LASAGNA IS ARGUABLY ONE OF THE MOST VERSATILE COMFORT FOODS. WE’VE PUT TOGETHER A FOOD AND WINE PAIRING GUIDE FOR LASAGNE DISHES.
Of course, not all lasagne dishes are created equal, and for this reason we need to breakdown the wine pairing possibilities to the different lasagne recipes. By themselves lasagne sheets don’t have much taste at all, or the taste is very delicate. What counts for our food matching is looking at the other ingredients making up our dish and how they’re going to influence the taste of the dish. From there we can choose the ideal wine to pair our lasagne with.
Typical recipes: Lasagne al forno,
Recipes made with either beef, lamb, duck and tomato sauce.
The 3 main things that are going to influence our match here are going to be the tomato sauce, the meat and of course the cheese.
Tomato sauce is normally a bit acidic and acidic dishes are ideally going to need a wine with a higher acidity and tannins that aren’t too high. This is very much what the parmesan will be requiring too.
The meat, especially the likes of beef, lamb and duck are going to call for red wines with a bit of a tannic structure.
So we’re going to go with wines with a medium tannic structure and a medium to high acidity.
Obviously this means we’re going to need red wine, as white wines don’t have tannin.
Sangiovese, is the ideal candidate, and it’s not a surprise it’s the local grape variety of Tuscany.
Sangiovese IGT (Italy)
Rioja Crianza (Spain)
Montepulciano d’Abruzzo (Italy)
Cannonau di Sardegna (Italy)
Chianti Classico (Italy)
Morellino di Scansano (Italy)
Brunello di Montalcino
Vino Nobile di Montepulciano (Italy)
Chicken or Fish Lasagna
Recipes made with fresh fish, smoked fish, chicken or turkey.
These dishes will typically not be made with tomato sauce, and will require white wine to match the dominant taste of cream, fish or cheese.
If however there is tomato sauce, we’re going to aim to match with very light reds.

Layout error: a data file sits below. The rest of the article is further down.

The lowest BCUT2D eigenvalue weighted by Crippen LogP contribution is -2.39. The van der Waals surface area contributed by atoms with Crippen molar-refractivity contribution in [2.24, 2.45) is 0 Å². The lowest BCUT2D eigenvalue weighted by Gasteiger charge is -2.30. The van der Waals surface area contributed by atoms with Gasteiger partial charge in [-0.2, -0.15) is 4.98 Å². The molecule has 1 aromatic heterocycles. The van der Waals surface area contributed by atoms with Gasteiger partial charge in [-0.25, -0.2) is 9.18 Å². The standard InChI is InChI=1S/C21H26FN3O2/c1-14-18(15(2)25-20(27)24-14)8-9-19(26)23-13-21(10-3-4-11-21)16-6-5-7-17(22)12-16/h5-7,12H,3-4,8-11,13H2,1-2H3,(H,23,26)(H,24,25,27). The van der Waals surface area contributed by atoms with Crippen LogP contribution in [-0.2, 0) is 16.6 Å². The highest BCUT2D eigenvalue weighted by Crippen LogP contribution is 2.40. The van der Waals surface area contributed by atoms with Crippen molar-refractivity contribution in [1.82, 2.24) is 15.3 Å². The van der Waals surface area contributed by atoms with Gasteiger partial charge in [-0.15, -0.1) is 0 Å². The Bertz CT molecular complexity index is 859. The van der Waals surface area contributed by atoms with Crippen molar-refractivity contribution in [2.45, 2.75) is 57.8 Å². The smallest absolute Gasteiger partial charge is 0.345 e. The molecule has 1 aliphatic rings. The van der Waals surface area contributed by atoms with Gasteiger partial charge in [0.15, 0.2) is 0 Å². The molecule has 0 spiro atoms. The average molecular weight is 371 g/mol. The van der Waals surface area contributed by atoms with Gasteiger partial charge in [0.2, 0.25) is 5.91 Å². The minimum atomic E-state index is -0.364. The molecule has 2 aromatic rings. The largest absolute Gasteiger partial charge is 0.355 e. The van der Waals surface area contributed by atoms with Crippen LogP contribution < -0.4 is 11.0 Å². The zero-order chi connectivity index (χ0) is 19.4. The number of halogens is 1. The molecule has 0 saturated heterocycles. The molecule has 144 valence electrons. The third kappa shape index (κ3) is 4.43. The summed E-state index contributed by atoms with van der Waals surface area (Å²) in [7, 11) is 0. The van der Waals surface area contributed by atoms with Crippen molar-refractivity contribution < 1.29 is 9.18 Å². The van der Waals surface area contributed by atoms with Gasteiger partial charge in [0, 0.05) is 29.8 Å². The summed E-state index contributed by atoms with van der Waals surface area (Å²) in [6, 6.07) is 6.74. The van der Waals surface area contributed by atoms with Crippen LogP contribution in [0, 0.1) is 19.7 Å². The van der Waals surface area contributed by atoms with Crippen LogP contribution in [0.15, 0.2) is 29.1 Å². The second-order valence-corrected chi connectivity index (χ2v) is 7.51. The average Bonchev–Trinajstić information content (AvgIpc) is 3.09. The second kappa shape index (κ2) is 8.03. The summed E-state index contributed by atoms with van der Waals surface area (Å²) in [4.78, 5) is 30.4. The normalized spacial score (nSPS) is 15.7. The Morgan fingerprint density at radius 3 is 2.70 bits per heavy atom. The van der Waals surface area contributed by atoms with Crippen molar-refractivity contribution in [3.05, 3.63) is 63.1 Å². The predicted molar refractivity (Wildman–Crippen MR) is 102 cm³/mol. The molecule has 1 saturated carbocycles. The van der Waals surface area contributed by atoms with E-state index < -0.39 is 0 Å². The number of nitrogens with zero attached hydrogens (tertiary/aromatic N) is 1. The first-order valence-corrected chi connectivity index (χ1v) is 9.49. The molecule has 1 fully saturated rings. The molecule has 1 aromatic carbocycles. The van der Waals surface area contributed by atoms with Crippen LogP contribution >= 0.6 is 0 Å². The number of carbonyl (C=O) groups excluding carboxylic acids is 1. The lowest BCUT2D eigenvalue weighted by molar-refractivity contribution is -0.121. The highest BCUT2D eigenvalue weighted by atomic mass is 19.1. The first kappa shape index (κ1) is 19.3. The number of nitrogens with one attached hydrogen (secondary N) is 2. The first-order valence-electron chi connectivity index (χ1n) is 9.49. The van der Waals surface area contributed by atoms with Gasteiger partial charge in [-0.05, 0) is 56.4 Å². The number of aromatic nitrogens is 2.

We’re going to go for rather medium bodied whites, and should look for a bit of oak to match the creaminess of these recipes.
BEST WINES FOR CHICKEN AND FISH LASAGNA (WITHOUT TOMATO SAUCE)
Trebbiano IGT (Italy)
Oak Aged Vermentino from Tuscany, Liguria or Sardinia (Italy)
Soave Classico (Italy)
Oak aged Californian Chardonnay (USA)
Oak aged Burgundy whites such as Pouilly-Fuissé, Ladoix, Rully, or even Chassagne Montrachet (France)
Mornington Peninsula Chardonnay (Australia)
BEST WINES FOR CHICKEN AND FISH LASAGNA (WITH TOMATO SAUCE)
Sangiovese IGT (Italy)
Gamay de Touraine (France)
Recipes made with spinach, mushrooms, courgette/ zucchini, peppers, eggplant/ aubergine.
Just like for fish and chicken lasagne, the recipe we choose will depend on whether or not we have tomato sauce.
Tomato sauce will typically call for red wine, but again, a light red as we don’t want to overpower the dish.
For those dishes that don’t have tomato sauce, we’re going to opt for white wine.
If your dish doesn’t have to much cheese and cream, we’re going to go for more unoaked white wine. For richer creamy dishes, especially if we have mushrooms in our dish, we will go for oaked wine.
BEST WINE PAIRINGS FOR VEGETARIAN LASAGNA (WITHOUT TOMATO SAUCE)
Chenin Blanc (South Africa)
Oaked Australian Chardonnay (Australia) especially for mushroom dishes
Sauvignon Blanc (New Zealand) Particularly with goats cheese lasagna
Argentinian Torrontes (Argentina) especially for the very green and low cheese recipes
White Rioja Reserva (Spain) Brilliant with the more creamy dishes, especially with mushrooms
Friuli Pinot Grigio (Italy) with lighter more delicate recipes
BEST WINE PAIRINGS FOR VEGETARIAN LASAGNA (WITH TOMATO SAUCE)
Valpolicella (Italy) especially with rather creamy/ cheesy recipes
Pinot Noir (New Zealand) Brilliant for recipes with mushrooms
Rioja Crianza (Spain) This will suit the dishes with not too much cream/ cheese
Brouilly (France) brilliant all rounder
Oregon Pinot Noir (USA) superbe with dishes that aren’t too creamy
When matching a wine with your lasagne, you need to look at the other ingredients.
What are the ingredients that are going to dominate the taste? The tastes that are really going to be most present.
You then aim to match the wine intensity to that.
If there is tomato sauce, you go red wine… If there isn’t go for white.
The meatier your lasagne the more intense the red, if however it’s fish or poultry lasagne, go for lighter reds
Without tomato sauce, we go for whites.. The creamier the recipe the more we’re going to need oak, the lighter the dish, the lighter the white.
The other thing that’s very important in food matching as you’ve seen in my selections is the regionality match. The saying goes, to regional dish, go for regional wine.
It isn’t a coincidence that wines taste the way they do and dishes are made in this or that way in Italy. They were made to blend together.. to match.
So when you can.. go for Italian wine!